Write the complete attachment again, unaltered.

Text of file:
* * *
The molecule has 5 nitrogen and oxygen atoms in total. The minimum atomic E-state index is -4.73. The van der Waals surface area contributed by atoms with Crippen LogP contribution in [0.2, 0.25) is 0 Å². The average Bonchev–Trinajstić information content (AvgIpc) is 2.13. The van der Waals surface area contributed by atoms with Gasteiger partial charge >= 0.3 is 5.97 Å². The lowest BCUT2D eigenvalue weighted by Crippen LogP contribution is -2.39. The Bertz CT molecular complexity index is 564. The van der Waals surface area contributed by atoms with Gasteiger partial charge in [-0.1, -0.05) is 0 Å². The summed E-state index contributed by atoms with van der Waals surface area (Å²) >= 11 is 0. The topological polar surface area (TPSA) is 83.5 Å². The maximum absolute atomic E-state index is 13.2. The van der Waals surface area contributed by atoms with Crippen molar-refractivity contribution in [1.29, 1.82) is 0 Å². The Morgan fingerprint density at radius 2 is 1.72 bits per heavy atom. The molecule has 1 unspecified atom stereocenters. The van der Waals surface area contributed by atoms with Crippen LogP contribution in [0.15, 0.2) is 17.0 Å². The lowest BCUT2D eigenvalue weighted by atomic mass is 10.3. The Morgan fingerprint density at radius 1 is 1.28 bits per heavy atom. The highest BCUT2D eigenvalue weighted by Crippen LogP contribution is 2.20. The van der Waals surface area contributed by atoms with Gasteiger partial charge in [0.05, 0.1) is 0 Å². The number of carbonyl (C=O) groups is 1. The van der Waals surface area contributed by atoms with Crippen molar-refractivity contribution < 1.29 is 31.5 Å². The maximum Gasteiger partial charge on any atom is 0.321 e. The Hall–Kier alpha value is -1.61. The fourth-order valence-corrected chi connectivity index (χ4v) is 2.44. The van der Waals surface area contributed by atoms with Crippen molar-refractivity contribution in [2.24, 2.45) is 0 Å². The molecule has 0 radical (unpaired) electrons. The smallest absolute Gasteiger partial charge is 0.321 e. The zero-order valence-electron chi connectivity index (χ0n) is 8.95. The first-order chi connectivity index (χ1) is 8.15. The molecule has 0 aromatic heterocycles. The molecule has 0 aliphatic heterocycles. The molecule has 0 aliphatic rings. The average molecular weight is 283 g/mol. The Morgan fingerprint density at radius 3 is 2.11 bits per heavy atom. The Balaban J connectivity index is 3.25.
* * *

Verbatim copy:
The molecule has 5 nitrogen and oxygen atoms in total. The minimum atomic E-state index is -4.73. The van der Waals surface area contributed by atoms with Crippen LogP contribution in [0.2, 0.25) is 0 Å². The average Bonchev–Trinajstić information content (AvgIpc) is 2.13. The van der Waals surface area contributed by atoms with Gasteiger partial charge >= 0.3 is 5.97 Å². The lowest BCUT2D eigenvalue weighted by Crippen LogP contribution is -2.39. The Bertz CT molecular complexity index is 564. The van der Waals surface area contributed by atoms with Gasteiger partial charge in [-0.1, -0.05) is 0 Å². The summed E-state index contributed by atoms with van der Waals surface area (Å²) >= 11 is 0. The topological polar surface area (TPSA) is 83.5 Å². The maximum absolute atomic E-state index is 13.2. The van der Waals surface area contributed by atoms with Crippen molar-refractivity contribution in [1.29, 1.82) is 0 Å². The Morgan fingerprint density at radius 2 is 1.72 bits per heavy atom. The molecule has 1 unspecified atom stereocenters. The van der Waals surface area contributed by atoms with Crippen LogP contribution in [0.15, 0.2) is 17.0 Å². The lowest BCUT2D eigenvalue weighted by atomic mass is 10.3. The Morgan fingerprint density at radius 1 is 1.28 bits per heavy atom. The highest BCUT2D eigenvalue weighted by Crippen LogP contribution is 2.20. The van der Waals surface area contributed by atoms with Gasteiger partial charge in [0.05, 0.1) is 0 Å². The number of carbonyl (C=O) groups is 1. The van der Waals surface area contributed by atoms with Crippen molar-refractivity contribution < 1.29 is 31.5 Å². The maximum Gasteiger partial charge on any atom is 0.321 e. The Hall–Kier alpha value is -1.61. The fourth-order valence-corrected chi connectivity index (χ4v) is 2.44. The van der Waals surface area contributed by atoms with Crippen molar-refractivity contribution in [2.24, 2.45) is 0 Å². The molecule has 0 radical (unpaired) electrons. The smallest absolute Gasteiger partial charge is 0.321 e. The zero-order valence-electron chi connectivity index (χ0n) is 8.95. The first-order chi connectivity index (χ1) is 8.15. The molecule has 0 aromatic heterocycles. The molecule has 0 aliphatic heterocycles. The molecule has 0 aliphatic rings. The average molecular weight is 283 g/mol. The Morgan fingerprint density at radius 3 is 2.11 bits per heavy atom. The Balaban J connectivity index is 3.25.